Institut du Québec’s first report on demographic time bomb and its public finances

May 27, 2014

Quebec is suffering from a combination of budgetary deficits and an aging population, but it can still preserve the province’s underlying social contract if it introduces tightly focused reforms. That is the conclusion of the Institut du Québec’s (IDQ) first report published on May 26, Demographic Time Bomb and Public Finances: Toward a Sustainable Social Contract (in French only).

“Quebec can reach and maintain a balanced budget,” says IdQ president Raymond Bachand. “This can be achieved if, in the short term, the government eliminates its budget deficit, and, in the medium and long terms, adopts reforms aimed at limiting growth in health spending. The good news is that we can ensure the sustainability of Quebec’s social contract, which is unique in North America, by focusing our efforts on these measures and applying strict discipline.”

According to Robert Gagné, the HEC Montréal and Institute’s Research Director, and Center for Productivity and Prosperity Director: “We anticipate average annual economic growth in Quebec of 1.6 per cent over the next 20 years, compared with 2.1 per cent over the past 20. Given the slower growth and the fact that Quebec already has the highest taxes and most progressive tax system in Canada, the government will have to cut spending growth.”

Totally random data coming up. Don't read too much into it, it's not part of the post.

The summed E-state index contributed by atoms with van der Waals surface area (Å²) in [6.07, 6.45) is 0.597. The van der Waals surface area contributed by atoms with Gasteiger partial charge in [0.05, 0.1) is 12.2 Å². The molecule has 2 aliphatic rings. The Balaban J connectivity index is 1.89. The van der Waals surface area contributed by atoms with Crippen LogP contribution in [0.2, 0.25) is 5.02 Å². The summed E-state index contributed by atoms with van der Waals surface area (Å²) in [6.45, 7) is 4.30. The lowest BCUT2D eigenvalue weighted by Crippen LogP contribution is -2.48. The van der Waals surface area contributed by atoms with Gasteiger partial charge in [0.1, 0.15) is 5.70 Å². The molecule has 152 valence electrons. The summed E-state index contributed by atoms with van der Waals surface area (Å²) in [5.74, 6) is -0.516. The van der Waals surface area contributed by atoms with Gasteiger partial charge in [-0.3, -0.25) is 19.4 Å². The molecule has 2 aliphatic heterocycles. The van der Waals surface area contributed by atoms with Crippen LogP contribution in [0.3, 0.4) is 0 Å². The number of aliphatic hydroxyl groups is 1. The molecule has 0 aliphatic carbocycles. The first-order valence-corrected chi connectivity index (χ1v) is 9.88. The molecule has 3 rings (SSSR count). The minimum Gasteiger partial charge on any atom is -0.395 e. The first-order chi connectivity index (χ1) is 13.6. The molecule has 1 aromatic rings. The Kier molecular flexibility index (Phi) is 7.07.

In the study, IdQ suggests three things Quebec can do to achieve a sustainable balanced budget:

Based on its latest analysis of Quebec’s public finances and historical trends, as well as on its own forecast models, the IdQ projects that if Quebec maintains the status quo, the growth in its structural deficit and resulting indebtedness will become unsustainable by 2035. The situation is caused mainly by the “two for one” effect of an aging population—over the long term, economic growth and government revenues fall, whereas health care spending rises sharply.

“Like many other Western societies,” Mr. Bachand says, “Quebec is entering a phase in its history where an aging population and more modest economic growth will be the norm, and it will have to adapt accordingly.”

“The time has come,” says IdQ director Mia Homsy, “to apply sustainability standards to the management of public finances and make sure Quebec is able to control its destiny for a long time to come. Fortunately, the right solutions are available, and IdQ intends to develop them.”

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